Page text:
Between 1977 and 2007, the U.S. beef industry produced 12% more beef from 30% fewer cattle, used 19% less feed and left a 16% reduction in the estimated carbon footprint1. While it is staggering in terms of increased efficiency, worldwide, ruminant feed efficiency must improve to meet demands of a growing global population, says a report by the Food and Agriculture Organization of the United Nations (FAO).
Ruminants are a marvel at efficiency in producing a nutrient-dense food from forages grown on land that is unsuitable for crop production for human food use. Yet in many parts of the world, ruminants are not being efficiently matched genetically with the available forages, and with feed accounting for 60% of beef production, improving efficiency is paramount to increased production with fewer resources. Average achieved efficiency of converting feed (feed conversion efficiency; FCE) into milk or meat is considerably lower than what is possible with the genetic potential of many animals, says the FAO.
In November the FAO convened a meeting on Optimizing Feed Use Efficiency in Ruminant Animal Production Systems in Thailand to discuss better ways to improve ruminant efficiency. “A significant realignment of animal genotype is needed to better match necessary changes in feed resource use whilst recognizing the need for more realistic and sustainable measures of feed conversion efficiency achieved with increased forage/fiber use,” says an FAO report.
Among many things, the report noted that:
- It is important to match the maternal genotype to the prevailing nutritional and thermal environment
- The importance of growth composition as a key determinant of overall efficiency, together with strategic use of compensatory growth, is an important component in improved profitability.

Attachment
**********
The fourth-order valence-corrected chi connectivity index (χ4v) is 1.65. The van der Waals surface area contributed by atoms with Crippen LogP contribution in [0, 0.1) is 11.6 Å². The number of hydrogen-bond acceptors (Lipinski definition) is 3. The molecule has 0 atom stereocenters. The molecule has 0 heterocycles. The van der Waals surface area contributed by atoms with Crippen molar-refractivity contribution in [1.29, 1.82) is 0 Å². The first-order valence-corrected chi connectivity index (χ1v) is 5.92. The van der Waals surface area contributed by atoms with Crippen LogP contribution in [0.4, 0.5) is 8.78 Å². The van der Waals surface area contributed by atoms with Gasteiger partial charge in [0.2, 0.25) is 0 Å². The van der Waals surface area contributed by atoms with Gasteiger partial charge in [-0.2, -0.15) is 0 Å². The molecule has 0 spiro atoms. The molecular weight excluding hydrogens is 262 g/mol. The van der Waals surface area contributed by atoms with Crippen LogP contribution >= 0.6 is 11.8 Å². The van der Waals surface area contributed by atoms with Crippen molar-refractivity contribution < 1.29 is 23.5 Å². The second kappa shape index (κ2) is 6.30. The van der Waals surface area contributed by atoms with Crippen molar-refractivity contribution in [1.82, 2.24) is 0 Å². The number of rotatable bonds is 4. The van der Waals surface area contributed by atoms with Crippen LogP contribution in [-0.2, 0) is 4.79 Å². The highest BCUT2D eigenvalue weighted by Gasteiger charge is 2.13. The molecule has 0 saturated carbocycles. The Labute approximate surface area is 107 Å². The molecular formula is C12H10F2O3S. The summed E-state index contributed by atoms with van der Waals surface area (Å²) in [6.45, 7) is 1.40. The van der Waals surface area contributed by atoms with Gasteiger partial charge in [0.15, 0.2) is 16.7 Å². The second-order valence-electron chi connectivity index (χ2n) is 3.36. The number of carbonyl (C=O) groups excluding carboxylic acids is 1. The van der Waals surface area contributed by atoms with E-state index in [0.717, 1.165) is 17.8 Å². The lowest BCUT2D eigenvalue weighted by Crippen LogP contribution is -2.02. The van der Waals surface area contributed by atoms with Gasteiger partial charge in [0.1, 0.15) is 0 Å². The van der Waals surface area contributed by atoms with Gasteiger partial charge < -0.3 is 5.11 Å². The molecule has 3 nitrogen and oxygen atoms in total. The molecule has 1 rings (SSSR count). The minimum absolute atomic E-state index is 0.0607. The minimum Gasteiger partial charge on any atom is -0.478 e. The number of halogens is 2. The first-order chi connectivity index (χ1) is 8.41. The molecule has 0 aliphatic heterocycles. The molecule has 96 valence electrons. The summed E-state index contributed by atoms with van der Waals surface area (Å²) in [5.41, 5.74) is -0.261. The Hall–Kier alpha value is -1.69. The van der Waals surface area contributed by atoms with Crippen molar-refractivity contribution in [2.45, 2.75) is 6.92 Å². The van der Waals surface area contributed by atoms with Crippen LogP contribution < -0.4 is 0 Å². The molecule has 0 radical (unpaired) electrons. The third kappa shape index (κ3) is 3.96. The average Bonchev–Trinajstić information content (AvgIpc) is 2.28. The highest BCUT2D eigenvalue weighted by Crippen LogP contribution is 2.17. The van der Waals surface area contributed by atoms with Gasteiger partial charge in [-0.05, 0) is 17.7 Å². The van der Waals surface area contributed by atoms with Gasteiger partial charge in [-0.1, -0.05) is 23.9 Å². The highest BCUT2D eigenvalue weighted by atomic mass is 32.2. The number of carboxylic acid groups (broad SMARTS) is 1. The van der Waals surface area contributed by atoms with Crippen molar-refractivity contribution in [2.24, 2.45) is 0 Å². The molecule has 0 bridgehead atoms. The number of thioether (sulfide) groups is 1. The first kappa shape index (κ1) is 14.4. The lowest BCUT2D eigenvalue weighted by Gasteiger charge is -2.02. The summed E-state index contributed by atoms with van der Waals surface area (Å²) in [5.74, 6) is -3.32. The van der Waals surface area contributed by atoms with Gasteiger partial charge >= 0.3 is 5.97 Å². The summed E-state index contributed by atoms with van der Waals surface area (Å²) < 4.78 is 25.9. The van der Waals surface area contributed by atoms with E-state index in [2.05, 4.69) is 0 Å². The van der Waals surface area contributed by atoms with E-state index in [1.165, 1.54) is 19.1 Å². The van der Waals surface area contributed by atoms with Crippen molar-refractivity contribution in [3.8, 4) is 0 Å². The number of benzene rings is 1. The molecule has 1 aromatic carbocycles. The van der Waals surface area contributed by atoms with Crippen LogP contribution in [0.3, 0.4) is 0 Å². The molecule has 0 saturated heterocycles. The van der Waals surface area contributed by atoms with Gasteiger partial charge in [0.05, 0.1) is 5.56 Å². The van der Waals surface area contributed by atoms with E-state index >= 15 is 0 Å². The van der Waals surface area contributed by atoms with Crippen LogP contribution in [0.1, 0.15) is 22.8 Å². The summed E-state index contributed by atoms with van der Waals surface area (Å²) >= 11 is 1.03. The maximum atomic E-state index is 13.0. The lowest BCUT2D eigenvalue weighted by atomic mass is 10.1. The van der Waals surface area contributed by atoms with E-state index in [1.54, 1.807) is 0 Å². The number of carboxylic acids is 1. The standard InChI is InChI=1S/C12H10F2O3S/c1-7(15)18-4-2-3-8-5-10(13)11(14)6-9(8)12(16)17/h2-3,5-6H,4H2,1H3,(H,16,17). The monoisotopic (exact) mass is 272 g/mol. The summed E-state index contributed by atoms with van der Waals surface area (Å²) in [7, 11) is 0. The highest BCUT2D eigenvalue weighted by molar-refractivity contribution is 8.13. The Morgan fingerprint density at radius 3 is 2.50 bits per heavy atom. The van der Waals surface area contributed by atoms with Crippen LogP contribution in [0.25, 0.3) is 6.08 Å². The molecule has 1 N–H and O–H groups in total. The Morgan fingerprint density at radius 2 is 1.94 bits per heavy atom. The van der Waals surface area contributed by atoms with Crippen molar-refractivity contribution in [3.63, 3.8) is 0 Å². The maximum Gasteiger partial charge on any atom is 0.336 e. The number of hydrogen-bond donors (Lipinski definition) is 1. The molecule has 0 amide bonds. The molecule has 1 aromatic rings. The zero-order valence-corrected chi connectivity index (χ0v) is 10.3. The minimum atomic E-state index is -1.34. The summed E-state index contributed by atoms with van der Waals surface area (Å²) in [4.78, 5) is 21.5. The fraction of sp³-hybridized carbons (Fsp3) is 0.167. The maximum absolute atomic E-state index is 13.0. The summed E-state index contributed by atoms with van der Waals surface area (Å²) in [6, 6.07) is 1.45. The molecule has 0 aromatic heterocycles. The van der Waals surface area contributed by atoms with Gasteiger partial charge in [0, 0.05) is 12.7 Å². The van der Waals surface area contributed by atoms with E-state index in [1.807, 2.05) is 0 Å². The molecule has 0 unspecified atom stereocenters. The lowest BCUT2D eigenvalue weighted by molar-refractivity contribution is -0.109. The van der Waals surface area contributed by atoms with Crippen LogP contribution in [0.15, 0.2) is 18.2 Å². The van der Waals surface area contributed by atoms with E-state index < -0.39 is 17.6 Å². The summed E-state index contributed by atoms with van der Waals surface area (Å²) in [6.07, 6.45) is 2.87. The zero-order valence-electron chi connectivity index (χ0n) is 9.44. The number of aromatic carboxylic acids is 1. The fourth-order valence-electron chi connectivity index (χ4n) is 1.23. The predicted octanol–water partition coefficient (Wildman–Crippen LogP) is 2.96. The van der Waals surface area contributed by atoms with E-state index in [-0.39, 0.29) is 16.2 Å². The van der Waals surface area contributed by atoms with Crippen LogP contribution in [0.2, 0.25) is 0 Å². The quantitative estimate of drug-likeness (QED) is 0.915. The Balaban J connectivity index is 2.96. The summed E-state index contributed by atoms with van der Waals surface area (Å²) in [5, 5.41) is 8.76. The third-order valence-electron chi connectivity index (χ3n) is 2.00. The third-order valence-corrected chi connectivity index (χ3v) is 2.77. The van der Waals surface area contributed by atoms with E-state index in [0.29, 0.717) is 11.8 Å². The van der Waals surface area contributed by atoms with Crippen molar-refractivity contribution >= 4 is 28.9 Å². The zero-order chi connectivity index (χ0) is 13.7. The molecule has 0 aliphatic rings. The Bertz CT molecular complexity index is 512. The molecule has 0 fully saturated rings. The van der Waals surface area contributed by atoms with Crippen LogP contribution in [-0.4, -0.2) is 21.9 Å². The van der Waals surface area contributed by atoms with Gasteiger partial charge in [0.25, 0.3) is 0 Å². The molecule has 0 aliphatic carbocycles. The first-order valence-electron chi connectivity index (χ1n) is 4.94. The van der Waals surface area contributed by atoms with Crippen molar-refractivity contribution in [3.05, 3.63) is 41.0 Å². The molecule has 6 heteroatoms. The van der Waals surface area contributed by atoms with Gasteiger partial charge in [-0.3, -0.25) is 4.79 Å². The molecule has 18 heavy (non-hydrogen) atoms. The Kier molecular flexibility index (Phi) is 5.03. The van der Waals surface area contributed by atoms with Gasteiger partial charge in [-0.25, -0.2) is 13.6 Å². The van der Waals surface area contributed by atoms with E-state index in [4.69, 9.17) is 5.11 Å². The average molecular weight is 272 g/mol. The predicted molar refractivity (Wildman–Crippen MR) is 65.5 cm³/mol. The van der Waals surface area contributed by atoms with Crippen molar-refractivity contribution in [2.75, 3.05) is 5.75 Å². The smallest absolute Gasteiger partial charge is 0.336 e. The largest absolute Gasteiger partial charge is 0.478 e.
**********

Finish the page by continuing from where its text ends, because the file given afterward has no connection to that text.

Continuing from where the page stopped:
- The beef industry needs to be more mindful of important environmental, welfare and food safety/traceability issues if it is to achieve increased productivity and industry resilience.
- A reappraisal of feeding practices, based on the importance of the rumen and the provision of physical fiber in the ration for optimal digestion of feed in the rumen and improved feed efficiency is required.
- The importance of FCE to produce more food with lower emissions per unit feed used needs to be recognized, with strategies incorporating new forage types, the importance of physical as well as chemical nutrition (to optimize rumen function) and improved cow management.
- Future applied nutrition research should focus on novel approaches to the development and utilization of forages and byproducts/co-products that do not compete directly with food for humans.
The FAO concludes that full engagement of all sectors of society will be needed if the world is to meet its challenging food and environmental demands, alleviate hunger, and avoid compromised human security, massive population displacement and weakened global trading economies.
Peer-reviewed papers on the topics of global ruminant feed efficiency and production will be available from the FAO in 2013.
Read the FAO report here.
1Alan Bell, Cornell University, FAO Symposium